In America, American History, Art, Arts & Letters, Creativity, Emerson, Epistemology, Essays, Humanities, Liberalism, Libertarianism, Literary Theory & Criticism, Literature, Nineteenth-Century America, Philosophy, Poetry, Politics, Pragmatism, Rhetoric, Santayana, Western Civilization, Western Philosophy, Writing on April 4, 2012 at 6:48 am

Allen Mendenhall

The following essay originally appeared here at Mises Daily.

Ralph Waldo Emerson is politically elusive. He’s so elusive that thinkers from various schools and with various agendas have appropriated his ideas to validate some activity or another. Harold Bloom once wrote, “In the United States, we continue to have Emersonians of the Left (the post-Pragmatist Richard Rorty) and of the Right (a swarm of libertarian Republicans, who exalt President Bush the Second).”[1] We’ll have to excuse Bloom’s ignorance of political movements and signifiers — libertarians who exalt President Bush, really? — and focus instead on Bloom’s point that Emerson’s influence is evident in a wide array of contemporary thinkers and causes.

Bloom is right that what “matters most about Emerson is that he is the theologian of the American religion of Self-Reliance.”[2] Indeed, the essay “Self-Reliance” remains the most cited of Emerson’s works, and American politicians and intellectuals selectively recycle ideas of self-reliance in the service of often disparate goals.

Emerson doesn’t use the term “individualism” in “Self-Reliance,” which was published in 1841, when the term “individualism” was just beginning to gain traction. Tocqueville unintentionally popularized the signifier “individualism” with the publication of Democracy in America. He used a French term that had no counterpart in English. Translators of Tocqueville labored over this French term because its signification wasn’t part of the English lexicon. Emerson’s first mention of “individualism” was not until 1843.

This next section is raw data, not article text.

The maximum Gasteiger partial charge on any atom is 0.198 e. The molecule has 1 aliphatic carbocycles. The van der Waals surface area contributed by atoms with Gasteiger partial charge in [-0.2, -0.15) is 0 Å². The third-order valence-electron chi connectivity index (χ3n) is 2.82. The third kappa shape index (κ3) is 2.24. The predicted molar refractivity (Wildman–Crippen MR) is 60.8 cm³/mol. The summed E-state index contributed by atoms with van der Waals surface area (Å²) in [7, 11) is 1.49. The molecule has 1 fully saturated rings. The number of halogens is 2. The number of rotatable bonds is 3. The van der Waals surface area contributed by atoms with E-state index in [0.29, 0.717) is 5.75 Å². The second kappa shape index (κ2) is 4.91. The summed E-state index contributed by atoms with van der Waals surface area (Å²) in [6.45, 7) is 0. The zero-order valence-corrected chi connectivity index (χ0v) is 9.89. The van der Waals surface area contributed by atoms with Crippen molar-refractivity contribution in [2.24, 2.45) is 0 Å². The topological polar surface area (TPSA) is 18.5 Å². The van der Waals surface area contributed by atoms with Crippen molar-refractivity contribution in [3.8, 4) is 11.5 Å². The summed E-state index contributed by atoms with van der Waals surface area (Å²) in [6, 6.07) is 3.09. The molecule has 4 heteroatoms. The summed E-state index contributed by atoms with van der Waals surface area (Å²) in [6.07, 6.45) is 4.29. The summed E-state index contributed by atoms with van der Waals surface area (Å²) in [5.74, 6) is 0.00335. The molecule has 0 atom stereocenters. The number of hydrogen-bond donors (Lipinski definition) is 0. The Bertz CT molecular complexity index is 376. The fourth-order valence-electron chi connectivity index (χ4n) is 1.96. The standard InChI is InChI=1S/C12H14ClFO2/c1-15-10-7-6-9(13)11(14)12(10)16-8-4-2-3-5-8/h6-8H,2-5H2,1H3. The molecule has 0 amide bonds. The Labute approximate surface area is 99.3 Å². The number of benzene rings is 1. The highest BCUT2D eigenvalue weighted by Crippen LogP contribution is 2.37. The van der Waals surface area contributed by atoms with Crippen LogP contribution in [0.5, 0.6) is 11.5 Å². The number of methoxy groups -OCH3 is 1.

It is clear, though, that Emerson’s notion of self-reliance was tied to what later would be called “individualism.” Emerson’s individualism was so radical that it bordered on self-deification. Only through personal will could one realize the majesty of God. Nature for Emerson was like the handwriting of God, and individuals with a poetical sense — those who had the desire and capability to “read” nature — could understand nature’s universal, divine teachings.

Lakes, streams, meadows, forests — these and other phenomena were, according to Emerson, sources of mental and spiritual pleasure or unity. They were what allowed one to become “part and parcel with God,” if only one had or could become a “transparent eyeball.” “Nothing at last is sacred,” Emerson said, “but the integrity of your own mind.” That’s because a person’s intellect translates shapes and forms into spiritual insights.

We cannot judge Emerson exclusively on the basis of his actions. Emerson didn’t always seem self-reliant or individualistic. His politics, to the extent that they are knowable, could not be called libertarian. We’re better off judging Emerson on the basis of his words, which could be called libertarian, even if they endow individualism with a religiosity that would make some people uncomfortable.

Emerson suggests in “Self-Reliance” that the spontaneous expression of thought or feeling is more in keeping with personal will, and hence with the natural world as constituted by human faculties, than that which is passively assumed or accepted as right or good, or that which conforms to social norms. Emerson’s individualism or self-reliance exalted human intuition, which precedes reflection, and it privileged the will over the intellect. Feeling and sensation are antecedent to reason, and Emerson believed that they registered moral truths more important than anything cognition could summon forth.